More Than Nutritious: Why Organics are Still Healthier
We have seen many outrageous studies that reinforce the worldview of giant corporate agribusiness over the years, but two in the last three months really take the cake.
Before we tell you what they are, we ask you to take 10 seconds and answer this one-question survey:
My understanding is that those who buy organic do so because:
- They want to avoid the pesticides used in non-organic produce.
- They are looking for more nutritious food.
If you are like the American University students who took this survey, you correctly selected number one. No one who answered our survey chose number two on nutrition. Indeed, the main selling point for eating organic has long been that it is healthier because of the absence of chemicals in your food. Think, for example, of Rachel Carson, who exposed to the world the horrors of pesticide exposure 50 years ago in her classic Silent Spring.
Which brings us to two attention-grabbing studies: In early September, Stanford University researchers (publishing in the Annals of Internal Medicine) made headlines in mainstream media by claiming to have proven that organic food is no more nutritious than food grown with pesticides. On its heels, a second study—this one by the American Academy of Pediatrics—reached the same basic conclusion. Both studies were presented as harsh blows against organic farming, essentially telling parents that there was no nutrition-based reason to buy organics for their children.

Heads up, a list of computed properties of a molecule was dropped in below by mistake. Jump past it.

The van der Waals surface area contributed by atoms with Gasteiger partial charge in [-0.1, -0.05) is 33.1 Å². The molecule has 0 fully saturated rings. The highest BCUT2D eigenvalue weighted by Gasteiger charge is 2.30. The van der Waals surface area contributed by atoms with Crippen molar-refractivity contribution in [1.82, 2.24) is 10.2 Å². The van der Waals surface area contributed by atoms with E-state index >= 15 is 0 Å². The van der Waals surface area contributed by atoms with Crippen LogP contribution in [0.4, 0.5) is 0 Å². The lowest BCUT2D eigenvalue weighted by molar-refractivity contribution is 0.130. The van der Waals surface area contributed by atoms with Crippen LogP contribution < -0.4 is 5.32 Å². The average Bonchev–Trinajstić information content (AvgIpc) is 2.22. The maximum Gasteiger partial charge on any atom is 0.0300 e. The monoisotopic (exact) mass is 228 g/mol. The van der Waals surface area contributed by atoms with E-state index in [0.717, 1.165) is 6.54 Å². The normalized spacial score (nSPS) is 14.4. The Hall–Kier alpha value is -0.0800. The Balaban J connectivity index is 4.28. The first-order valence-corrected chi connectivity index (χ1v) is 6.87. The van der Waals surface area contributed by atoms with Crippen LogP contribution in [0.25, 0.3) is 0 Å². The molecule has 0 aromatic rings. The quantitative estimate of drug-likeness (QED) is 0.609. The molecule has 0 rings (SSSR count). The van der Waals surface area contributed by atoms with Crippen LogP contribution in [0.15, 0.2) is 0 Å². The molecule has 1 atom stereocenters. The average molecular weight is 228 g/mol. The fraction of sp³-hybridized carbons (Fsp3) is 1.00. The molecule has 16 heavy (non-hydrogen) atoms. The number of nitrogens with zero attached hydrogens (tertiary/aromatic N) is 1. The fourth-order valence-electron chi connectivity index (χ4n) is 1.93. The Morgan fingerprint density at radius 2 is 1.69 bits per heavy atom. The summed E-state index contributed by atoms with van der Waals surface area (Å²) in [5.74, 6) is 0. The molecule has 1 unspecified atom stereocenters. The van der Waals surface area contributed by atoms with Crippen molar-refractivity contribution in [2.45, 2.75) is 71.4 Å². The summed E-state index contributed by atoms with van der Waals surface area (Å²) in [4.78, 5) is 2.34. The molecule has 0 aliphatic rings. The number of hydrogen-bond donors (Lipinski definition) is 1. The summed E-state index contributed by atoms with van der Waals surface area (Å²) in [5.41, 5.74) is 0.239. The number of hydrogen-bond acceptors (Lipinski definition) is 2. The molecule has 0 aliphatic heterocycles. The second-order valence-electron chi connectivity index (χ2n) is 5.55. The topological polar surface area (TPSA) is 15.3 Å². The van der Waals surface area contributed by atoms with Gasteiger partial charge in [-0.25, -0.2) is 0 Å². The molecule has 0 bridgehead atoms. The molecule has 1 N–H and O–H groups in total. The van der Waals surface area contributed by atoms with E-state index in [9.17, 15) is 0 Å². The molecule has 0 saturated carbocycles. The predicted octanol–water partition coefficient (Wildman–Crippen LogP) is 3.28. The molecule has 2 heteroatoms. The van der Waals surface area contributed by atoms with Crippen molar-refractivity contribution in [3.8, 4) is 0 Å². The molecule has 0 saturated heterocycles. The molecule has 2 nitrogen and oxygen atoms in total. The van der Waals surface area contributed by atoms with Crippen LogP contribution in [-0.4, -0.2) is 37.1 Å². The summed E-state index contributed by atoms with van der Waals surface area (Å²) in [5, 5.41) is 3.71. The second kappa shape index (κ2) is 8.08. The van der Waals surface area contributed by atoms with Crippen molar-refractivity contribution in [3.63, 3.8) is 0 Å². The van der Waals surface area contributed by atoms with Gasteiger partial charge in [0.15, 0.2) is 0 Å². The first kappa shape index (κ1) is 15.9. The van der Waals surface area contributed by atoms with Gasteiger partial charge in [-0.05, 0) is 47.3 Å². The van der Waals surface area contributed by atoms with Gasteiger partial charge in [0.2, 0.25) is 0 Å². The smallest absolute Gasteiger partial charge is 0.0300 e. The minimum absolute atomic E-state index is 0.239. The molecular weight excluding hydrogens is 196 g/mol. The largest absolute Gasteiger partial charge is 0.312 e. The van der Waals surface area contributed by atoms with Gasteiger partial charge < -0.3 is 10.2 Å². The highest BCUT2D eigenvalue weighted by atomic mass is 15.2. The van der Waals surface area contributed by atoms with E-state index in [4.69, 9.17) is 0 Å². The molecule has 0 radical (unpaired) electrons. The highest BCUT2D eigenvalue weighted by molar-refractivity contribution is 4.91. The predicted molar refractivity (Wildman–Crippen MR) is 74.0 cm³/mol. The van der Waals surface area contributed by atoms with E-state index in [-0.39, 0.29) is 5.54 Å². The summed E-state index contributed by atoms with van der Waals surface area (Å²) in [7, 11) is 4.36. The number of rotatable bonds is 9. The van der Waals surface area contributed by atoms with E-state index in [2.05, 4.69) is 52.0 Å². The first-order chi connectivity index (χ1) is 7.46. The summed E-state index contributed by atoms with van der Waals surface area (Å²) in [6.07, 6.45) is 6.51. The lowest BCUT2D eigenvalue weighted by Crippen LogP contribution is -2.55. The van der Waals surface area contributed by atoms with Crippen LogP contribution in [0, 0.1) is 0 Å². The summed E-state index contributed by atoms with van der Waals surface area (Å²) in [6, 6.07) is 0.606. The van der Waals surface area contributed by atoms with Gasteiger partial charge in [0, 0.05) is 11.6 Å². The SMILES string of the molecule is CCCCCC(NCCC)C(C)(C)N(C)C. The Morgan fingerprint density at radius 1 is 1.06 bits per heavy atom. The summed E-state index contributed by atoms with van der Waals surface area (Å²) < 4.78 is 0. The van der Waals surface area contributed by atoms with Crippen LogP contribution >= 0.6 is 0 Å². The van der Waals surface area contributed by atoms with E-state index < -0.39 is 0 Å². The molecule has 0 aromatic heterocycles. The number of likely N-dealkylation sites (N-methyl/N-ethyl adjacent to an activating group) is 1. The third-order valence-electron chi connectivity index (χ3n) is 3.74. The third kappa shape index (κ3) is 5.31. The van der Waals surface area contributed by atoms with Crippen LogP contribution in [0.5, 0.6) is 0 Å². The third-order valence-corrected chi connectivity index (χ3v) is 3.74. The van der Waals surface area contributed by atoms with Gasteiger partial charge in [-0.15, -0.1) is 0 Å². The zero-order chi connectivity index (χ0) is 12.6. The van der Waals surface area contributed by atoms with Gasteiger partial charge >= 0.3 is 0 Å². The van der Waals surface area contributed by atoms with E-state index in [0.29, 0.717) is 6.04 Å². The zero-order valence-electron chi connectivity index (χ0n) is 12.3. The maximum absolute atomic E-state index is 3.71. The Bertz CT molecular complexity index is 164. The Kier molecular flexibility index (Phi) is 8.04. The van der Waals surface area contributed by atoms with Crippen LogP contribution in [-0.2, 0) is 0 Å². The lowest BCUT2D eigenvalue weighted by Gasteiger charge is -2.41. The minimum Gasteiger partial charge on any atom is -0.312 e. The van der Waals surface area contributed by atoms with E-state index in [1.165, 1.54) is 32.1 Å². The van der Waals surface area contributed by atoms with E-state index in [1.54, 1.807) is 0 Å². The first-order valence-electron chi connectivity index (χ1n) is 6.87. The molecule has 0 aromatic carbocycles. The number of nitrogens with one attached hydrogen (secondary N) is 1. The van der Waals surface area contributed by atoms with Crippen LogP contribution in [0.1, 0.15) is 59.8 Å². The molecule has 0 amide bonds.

But wait a minute. Let’s repeat what those students we surveyed accurately understand in terms of the pro-organics facts: The arguments in favor of organic food are not that it is more nutritious in terms of vitamins or protein or fat content and so on. The “more nutritious” claim is what is correctly used for whole grains and fruits and vegetables in general (organic or not).
Instead of nutrition, the key arguments in favor of organics involve health on multiple levels: Organics are good for farmers, consumers, the land, and the planet. Organic farmers we interviewed in the Philippines, for example, consistently stressed how their health improved once they stopped using pesticides. Consumers eat organics for long-term health reasons that weren’t taken into account by the “expert” studies. Then there’s the health of the land and the atmosphere: production of inorganic pesticides contributes to greenhouse gases.
When we read the newspaper coverage and the two studies, we were bewildered and outraged by how the central arguments in favor of organics were twisted and/or ignored. And we were curious as to who was at fault: the researchers, their PR machines, or the journalists who wrote about the study. On closer examination, all three seem culpable.